julia> g(v) = f(v[1],v[2])
g (generic function with 1 method)

julia> @btime g($v)
  12.740 ns (1 allocation: 16 bytes)

in which case it is clear that the output type cannot be deduced from types of v, and must be boxed.

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Thanks. That’s a nice, compact MWE.

I don’t know what a boxed output is. However, if I specify the output type of g(), it makes no difference:

using BenchmarkTools
f(a, b) = a * b
g(v)::Float64 = f(v[1],v[2])
v = Real[1., 1.]
@btime f($v[1], $v[2])
@btime g($v)

julia> 45.538 ns (1 allocation: 16 bytes)
julia> 119.119 ns (1 allocation: 16 bytes)

I don’t understand why this is so slow, even with the allocation. It’s much slower than my previous example.

Specifying the output type won´t make any difference, because those type annotations are equivalent to calls to convert. That is, you are doing the equivalent of:

julia> f(a,b) = a*b
f (generic function with 1 method)

julia> _g(v) = f(v[1],v[2])
_g (generic function with 1 method)

julia> g(v) = convert(Float64,_g(v))
g (generic function with 1 method)

That doesn’t change the fact that _g(v) is type-unstable. The output-type annotations are useful for the instability to be localized at that call, if you are using the output of g afterwards. Then, you are providing information for the compiler on what it can do with the result of g.

“Boxing” (afaiu), is simply that since the type of the output of g cannot be inferred at compile time (because the elements of v can be of any type of Real), the compiler needs to store the output of g as a pointer to a “box” (a position in memory) which will be allocated at run time, depending on the output type. Thus, it is more or less a synonym of “allocating”, in the sense that a new place in memory must be found to store the result, at run time.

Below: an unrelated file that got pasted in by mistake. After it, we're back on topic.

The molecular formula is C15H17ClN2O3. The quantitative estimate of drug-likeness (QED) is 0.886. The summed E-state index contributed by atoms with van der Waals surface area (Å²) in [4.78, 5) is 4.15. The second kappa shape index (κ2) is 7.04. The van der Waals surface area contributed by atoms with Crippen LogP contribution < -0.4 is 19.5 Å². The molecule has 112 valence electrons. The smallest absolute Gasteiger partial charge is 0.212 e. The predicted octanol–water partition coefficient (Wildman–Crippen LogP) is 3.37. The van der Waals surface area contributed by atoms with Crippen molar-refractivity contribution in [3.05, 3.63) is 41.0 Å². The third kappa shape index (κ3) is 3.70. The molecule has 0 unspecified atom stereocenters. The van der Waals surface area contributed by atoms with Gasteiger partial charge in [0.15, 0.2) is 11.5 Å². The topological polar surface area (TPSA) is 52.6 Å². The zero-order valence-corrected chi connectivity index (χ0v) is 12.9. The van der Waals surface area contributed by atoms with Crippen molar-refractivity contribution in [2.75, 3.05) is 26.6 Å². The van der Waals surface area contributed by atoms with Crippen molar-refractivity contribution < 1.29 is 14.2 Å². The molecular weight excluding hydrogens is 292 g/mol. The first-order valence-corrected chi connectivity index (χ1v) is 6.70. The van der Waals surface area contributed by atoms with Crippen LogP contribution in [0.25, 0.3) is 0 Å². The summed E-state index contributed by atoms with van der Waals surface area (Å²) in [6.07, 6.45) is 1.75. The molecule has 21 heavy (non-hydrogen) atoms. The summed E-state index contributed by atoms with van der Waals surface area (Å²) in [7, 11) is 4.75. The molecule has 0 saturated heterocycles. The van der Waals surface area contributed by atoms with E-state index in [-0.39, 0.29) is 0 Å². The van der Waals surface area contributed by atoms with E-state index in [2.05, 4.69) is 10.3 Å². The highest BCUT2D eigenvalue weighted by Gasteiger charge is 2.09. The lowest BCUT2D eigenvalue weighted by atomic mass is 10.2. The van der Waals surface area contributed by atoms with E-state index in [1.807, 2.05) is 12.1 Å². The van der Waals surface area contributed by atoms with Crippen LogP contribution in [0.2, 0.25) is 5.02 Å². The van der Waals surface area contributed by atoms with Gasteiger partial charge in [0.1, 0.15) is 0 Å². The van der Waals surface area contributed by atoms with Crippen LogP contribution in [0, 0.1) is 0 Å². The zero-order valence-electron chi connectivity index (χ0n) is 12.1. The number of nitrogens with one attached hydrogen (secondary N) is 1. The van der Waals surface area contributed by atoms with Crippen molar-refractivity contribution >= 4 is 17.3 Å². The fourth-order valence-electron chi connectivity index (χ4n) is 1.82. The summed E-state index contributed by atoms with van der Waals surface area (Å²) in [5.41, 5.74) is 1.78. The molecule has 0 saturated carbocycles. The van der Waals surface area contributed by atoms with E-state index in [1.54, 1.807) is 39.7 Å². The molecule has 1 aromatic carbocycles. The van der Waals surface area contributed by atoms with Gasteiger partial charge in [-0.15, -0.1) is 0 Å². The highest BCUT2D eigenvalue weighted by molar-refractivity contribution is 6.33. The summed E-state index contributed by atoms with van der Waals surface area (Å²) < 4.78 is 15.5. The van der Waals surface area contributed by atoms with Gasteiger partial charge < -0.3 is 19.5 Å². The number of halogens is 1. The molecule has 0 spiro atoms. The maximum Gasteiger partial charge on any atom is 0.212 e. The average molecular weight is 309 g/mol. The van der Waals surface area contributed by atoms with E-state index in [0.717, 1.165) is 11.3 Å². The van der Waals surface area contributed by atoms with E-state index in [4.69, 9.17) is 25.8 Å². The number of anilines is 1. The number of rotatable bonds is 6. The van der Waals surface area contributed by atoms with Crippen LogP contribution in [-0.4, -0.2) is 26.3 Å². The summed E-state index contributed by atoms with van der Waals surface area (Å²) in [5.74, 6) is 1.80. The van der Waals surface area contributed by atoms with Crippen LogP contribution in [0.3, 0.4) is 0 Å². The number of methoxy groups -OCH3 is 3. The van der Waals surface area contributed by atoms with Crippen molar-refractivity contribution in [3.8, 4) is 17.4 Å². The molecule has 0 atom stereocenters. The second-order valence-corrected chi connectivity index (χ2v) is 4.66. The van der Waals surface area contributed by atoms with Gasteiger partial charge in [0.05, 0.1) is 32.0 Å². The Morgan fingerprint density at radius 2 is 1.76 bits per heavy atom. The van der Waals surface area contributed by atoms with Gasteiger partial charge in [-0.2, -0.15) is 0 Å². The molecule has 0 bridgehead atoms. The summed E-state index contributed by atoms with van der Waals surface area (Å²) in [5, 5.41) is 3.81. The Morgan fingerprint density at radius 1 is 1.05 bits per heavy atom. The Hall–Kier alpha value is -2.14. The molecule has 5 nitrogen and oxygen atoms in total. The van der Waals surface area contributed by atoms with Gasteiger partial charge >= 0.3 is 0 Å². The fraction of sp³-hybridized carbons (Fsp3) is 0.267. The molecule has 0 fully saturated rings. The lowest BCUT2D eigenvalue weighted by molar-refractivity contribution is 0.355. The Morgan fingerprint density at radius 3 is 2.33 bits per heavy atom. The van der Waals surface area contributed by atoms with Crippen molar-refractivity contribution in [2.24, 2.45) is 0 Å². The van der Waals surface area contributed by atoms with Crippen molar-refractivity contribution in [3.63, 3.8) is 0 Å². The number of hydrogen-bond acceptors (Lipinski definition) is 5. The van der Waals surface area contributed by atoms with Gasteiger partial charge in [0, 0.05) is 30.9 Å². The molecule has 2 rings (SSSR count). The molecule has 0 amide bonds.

Concerning the benchmark, I think there is a tricky thing there, which is a property of how BenchmarkTools deals with the input variables:

julia> @btime f($v[1],$v[2])
  12.964 ns (1 allocation: 16 bytes)

julia> @btime f($(v[1]),$(v[2]))
  1.533 ns (0 allocations: 0 bytes)

Thus, without the parenthesis of the second example, the lowering of the function is similar to something as the definition of g above. With the parenthesis the interpolation occurs on the result of getindex, and then it is type-stable. That is to say that from f you won´t get much information about this type instability, because there is any there, it is on the context of how f is called where the instability is manifested.

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OK, this was a bottom up attempt to fix the performance issues I’m seeing - dive into the code to see where allocations happen, and fix them. I’ve decided to also take a top down approach - describe the type of program I’m trying to write, and see what architectural approaches have already been used in this case. If you’re interested, you can read about it here.

Indeed, the problem boils down to having a vector typed with an abstract type, in this case. In some situations that can be avoided by using a tuple (if the vector is small). In other cases that is inherently difficult to solve (operating on containers of abstract types is the hardest thing to optimize, probably), and require sometimes rethinking the structure of the problem to avoid those containers at all.

One of these threads can lead you to long discussions about this last kind of problem: Performance drawback with subtyping

(there is no easy and general solution)